Keys To Victory: Oakland Raiders @ New Orleans Saints

Sep 1, 2016; Oakland, CA, USA; Oakland Raiders defensive end Khalil Mack (52) stretches before the game Seattle Seahawks at Oakland Coliseum. Mandatory Credit: Kelley L Cox-USA TODAY Sports

The Oakland Raiders kickoff their regular season on the road against the New Orleans Saints. Here are three keys to victory.

The Raiders obviously want to get their season started with a win. In order to do so, they’ll have to accomplish several different tasks, and the first one starts with getting after the quarterback.

Pressuring Drew Brees

The first thing the Raiders need to prepare for is stopping the Saints offense, and the best way to do that is to pressure Drew Brees.

At home, the Saints offense works at its best with the security of the Superdome helping their quarterback’s declining arm. Brees’ play has dropped in the last five seasons, but he still threw for 4,871 yards and 32 TD’s last season.

Given time, Brees can still cut up defenses, so getting him on the ground is key. The Raiders will also have to watch for Brees and his hard counts, which he often uses to draw a flag and get a free play, a lot like Aaron Rodgers did all last season.

The Saints offensive line is very top heavy — with Terron Armstead being an elite offensive tackle — but after him, the o-line falls off. Max Unger is a solid center but has issues with powerful defensive linemen, which the Raiders have in Dan Williams and Justin Ellis.

2015 first-round pick left guard Andrus Peat has been very disappointing, and has been moved all around the Saints line throughout the preseason to try to find him a home. New Orleans also brought back Jahri Evans after parting ways with him at the end of 2015, and are throwing him straight into the fire with a week one start. Then at right tackle, they have Zach Strief, who is an excellent matchup for Khalil Mack.

So the Raiders’ pass rush needs to take every advantage they can to get Brees on the ground, which will me a major key in helping them win this game.

Aug 18, 2016; Green Bay, WI, USA; Oakland Raiders running back Latavius Murray (28) during the game against the Green Bay Packers at Lambeau Field. Green Bay won 20-12. Mandatory Credit: Jeff Hanisch-USA TODAY Sports

Getting the “Tay-Train” Rolling

The Raiders staff has been adamant on starting Latavius Murray at running back this year, to the dismay of many Raiders fans.

Oakland’s offense worked better last year when they had their run game going — Derek Carr could work off play-action, which opened up things for the receiving options, since the safeties would cheat against the run. So getting Latavius’ momentum is a big need for this team.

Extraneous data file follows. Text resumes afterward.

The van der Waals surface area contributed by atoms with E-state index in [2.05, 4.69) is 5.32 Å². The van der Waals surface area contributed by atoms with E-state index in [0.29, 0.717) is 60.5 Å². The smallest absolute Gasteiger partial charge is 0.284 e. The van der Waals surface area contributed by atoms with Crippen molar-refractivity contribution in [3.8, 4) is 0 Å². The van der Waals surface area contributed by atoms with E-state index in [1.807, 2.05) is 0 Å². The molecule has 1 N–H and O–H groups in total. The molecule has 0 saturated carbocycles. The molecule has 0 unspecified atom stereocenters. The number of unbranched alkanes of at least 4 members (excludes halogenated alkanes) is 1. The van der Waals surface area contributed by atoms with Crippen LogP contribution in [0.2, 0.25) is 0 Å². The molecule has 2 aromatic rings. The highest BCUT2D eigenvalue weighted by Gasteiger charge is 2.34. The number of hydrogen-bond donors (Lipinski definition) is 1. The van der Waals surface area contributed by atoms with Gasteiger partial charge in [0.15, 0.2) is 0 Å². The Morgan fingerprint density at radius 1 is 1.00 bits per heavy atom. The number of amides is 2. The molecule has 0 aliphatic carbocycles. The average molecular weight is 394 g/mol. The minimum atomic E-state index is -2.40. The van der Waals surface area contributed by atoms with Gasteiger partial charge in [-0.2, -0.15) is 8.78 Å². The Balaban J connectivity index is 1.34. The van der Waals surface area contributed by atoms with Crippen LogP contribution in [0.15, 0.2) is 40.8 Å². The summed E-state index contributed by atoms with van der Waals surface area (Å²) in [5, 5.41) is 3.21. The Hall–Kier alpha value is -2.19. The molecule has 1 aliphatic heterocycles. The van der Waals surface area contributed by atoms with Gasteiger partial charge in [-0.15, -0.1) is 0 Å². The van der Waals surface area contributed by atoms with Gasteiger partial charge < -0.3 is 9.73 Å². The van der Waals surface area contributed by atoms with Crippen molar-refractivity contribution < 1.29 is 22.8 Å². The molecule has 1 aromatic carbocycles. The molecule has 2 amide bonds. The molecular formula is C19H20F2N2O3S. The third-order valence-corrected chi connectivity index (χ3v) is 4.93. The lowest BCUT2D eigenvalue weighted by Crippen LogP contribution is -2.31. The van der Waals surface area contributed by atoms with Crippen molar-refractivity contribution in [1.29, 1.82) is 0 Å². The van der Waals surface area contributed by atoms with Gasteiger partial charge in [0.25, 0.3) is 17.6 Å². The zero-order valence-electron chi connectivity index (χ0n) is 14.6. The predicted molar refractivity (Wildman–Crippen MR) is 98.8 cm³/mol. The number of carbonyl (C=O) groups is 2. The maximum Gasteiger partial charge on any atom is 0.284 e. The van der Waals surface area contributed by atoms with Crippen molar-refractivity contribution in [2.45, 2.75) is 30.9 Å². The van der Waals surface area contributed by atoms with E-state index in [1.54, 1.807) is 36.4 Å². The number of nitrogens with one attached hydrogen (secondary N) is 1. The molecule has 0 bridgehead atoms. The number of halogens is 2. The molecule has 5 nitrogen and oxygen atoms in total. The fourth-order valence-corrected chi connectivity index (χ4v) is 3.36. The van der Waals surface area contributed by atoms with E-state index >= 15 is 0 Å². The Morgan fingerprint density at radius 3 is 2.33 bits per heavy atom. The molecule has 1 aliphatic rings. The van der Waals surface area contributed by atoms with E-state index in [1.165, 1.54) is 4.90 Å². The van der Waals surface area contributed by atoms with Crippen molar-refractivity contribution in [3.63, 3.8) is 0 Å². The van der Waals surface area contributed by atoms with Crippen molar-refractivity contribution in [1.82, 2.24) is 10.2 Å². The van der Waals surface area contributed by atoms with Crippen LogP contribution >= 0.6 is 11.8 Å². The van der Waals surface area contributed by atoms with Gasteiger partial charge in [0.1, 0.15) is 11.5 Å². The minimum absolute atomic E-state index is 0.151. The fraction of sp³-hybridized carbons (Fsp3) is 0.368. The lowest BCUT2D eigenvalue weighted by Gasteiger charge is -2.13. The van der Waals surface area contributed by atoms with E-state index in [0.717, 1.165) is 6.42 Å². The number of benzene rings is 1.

Oakland invested a lot in its run game by bringing in Rodney Hudson last year and then Kelechi Osemele this year. Now it’s crucial they take advantage of it.

Murray himself needs to start making guys miss when he hits the second level, and decide if he wants to be a power back or speed back because his indecisiveness has prevented him from taking that needed next step. If Oakland wants Murray to be their workhorse back, he needs to improve, especially now that he has Deandre Washington breathing down his neck on the depth chart.

On the Saints side of things, their defensive stud on the defensive line is Cam Jordan, and the matchup between him and Raiders left tackle Donald Penn will be interesting.

Menelik Watson has the task of taking on Paul Kruger, who is a more adept pass rusher than run blocker, so Watson should have the advantage there.

In the middle, the Saints lost their 2016 first-round pick Sheldon Rankins to a season-ending leg injury, leaving former first-round pick Nick Fairley and 2015 fifth-round pick Tyeler Davison to battle Osemele and company.

Getting the run going is imperative for this Oakland offense to get moving and is a major key to not just a win the season opener, but the season in general.

Aug 12, 2016; Glendale, AZ, USA; Oakland Raiders cornerback Sean Smith (21) reacts in the first half against the Arizona Cardinals during a preseason game at University of Phoenix Stadium. Mandatory Credit: Mark J. Rebilas-USA TODAY Sports

Oakland’s Secondary Gelling as a Unit

Sadly, Charles Woodson is no longer roaming the secondary. The entire group is revamped from last year, with David Amerson and Nate Allen being the only returning starters. The team also added Karl Joseph in the first-round, and all-pros Reggie Nelson Sean Smith.

With the tricky passing concepts Sean Payton and the Saints run, the secondary is going to have to communicate and work together to stifle New Orleans’ passing attack. It takes time for a defensive backfield to gel and hopefully the Raiders can do it quickly versus an excellent passing team.

The most intriguing matchup I’m looking at is Brandin Cooks versus the bigger, longer cornerbacks on Oakland, who tend to struggle with the smaller, quicker guys like Cooks.

Also, Coby Fleener will be one to watch, with the way teams attacked Oakland down the seam last season. Hopefully, the Raiders have found a way to sure up that issue, or it will be another long year on defense.

The first key in this article, putting pressure on Bree, will greatly help the secondary, but they can’t do it alone. The secondary is going to have to lock their guys up and give the pass rush time to get after the QB.

I think the Raiders have all the tools needed to win in the Bayou — it’ll be a tough fight to win, but if they can pull out a victory, it would be a great start to the season.

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